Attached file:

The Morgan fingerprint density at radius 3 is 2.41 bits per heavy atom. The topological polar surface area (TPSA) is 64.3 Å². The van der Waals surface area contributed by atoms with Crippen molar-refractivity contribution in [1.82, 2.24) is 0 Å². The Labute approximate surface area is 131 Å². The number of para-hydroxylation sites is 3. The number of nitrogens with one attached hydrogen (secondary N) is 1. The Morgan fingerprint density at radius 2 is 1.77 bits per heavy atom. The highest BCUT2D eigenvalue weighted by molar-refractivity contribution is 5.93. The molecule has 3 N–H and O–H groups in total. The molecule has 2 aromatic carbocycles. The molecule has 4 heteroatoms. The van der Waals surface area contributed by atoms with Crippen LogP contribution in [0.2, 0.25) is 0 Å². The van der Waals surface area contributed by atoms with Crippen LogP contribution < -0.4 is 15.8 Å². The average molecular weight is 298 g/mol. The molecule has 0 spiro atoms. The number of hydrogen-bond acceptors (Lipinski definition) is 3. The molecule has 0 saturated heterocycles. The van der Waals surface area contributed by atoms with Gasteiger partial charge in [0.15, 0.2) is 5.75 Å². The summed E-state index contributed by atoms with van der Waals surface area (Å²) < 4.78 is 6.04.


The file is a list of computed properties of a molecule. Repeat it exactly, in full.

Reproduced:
The Morgan fingerprint density at radius 3 is 2.41 bits per heavy atom. The topological polar surface area (TPSA) is 64.3 Å². The van der Waals surface area contributed by atoms with Crippen molar-refractivity contribution in [1.82, 2.24) is 0 Å². The Labute approximate surface area is 131 Å². The number of para-hydroxylation sites is 3. The number of nitrogens with one attached hydrogen (secondary N) is 1. The Morgan fingerprint density at radius 2 is 1.77 bits per heavy atom. The highest BCUT2D eigenvalue weighted by molar-refractivity contribution is 5.93. The molecule has 3 N–H and O–H groups in total. The molecule has 2 aromatic carbocycles. The molecule has 4 heteroatoms. The van der Waals surface area contributed by atoms with Crippen LogP contribution in [0.2, 0.25) is 0 Å². The van der Waals surface area contributed by atoms with Crippen LogP contribution < -0.4 is 15.8 Å². The average molecular weight is 298 g/mol. The molecule has 0 spiro atoms. The number of hydrogen-bond acceptors (Lipinski definition) is 3. The molecule has 0 saturated heterocycles. The van der Waals surface area contributed by atoms with Gasteiger partial charge in [0.15, 0.2) is 5.75 Å². The summed E-state index contributed by atoms with van der Waals surface area (Å²) < 4.78 is 6.04.